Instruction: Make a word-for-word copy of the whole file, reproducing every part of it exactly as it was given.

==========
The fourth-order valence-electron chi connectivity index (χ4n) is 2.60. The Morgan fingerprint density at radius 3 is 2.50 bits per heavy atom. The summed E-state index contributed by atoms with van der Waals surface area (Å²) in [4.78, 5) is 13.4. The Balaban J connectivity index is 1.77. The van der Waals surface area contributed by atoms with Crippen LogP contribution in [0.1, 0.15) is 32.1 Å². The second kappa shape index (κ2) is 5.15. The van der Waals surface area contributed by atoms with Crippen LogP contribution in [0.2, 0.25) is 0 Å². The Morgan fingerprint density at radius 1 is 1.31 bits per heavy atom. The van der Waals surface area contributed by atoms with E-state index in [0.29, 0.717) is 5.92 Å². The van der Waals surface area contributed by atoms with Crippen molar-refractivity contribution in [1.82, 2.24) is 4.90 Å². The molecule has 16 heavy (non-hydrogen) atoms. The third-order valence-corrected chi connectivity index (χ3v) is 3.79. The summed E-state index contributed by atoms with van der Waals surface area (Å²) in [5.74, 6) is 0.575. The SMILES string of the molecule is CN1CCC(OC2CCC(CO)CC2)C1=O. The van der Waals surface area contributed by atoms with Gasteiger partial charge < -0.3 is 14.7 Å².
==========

The fourth-order valence-electron chi connectivity index (χ4n) is 2.60. The Morgan fingerprint density at radius 3 is 2.50 bits per heavy atom. The summed E-state index contributed by atoms with van der Waals surface area (Å²) in [4.78, 5) is 13.4. The Balaban J connectivity index is 1.77. The van der Waals surface area contributed by atoms with Crippen LogP contribution in [0.1, 0.15) is 32.1 Å². The second kappa shape index (κ2) is 5.15. The van der Waals surface area contributed by atoms with Crippen LogP contribution in [0.2, 0.25) is 0 Å². The Morgan fingerprint density at radius 1 is 1.31 bits per heavy atom. The van der Waals surface area contributed by atoms with E-state index in [0.29, 0.717) is 5.92 Å². The van der Waals surface area contributed by atoms with Crippen molar-refractivity contribution in [1.82, 2.24) is 4.90 Å². The molecule has 16 heavy (non-hydrogen) atoms. The third-order valence-corrected chi connectivity index (χ3v) is 3.79. The summed E-state index contributed by atoms with van der Waals surface area (Å²) in [5.74, 6) is 0.575. The SMILES string of the molecule is CN1CCC(OC2CCC(CO)CC2)C1=O. The van der Waals surface area contributed by atoms with Gasteiger partial charge < -0.3 is 14.7 Å².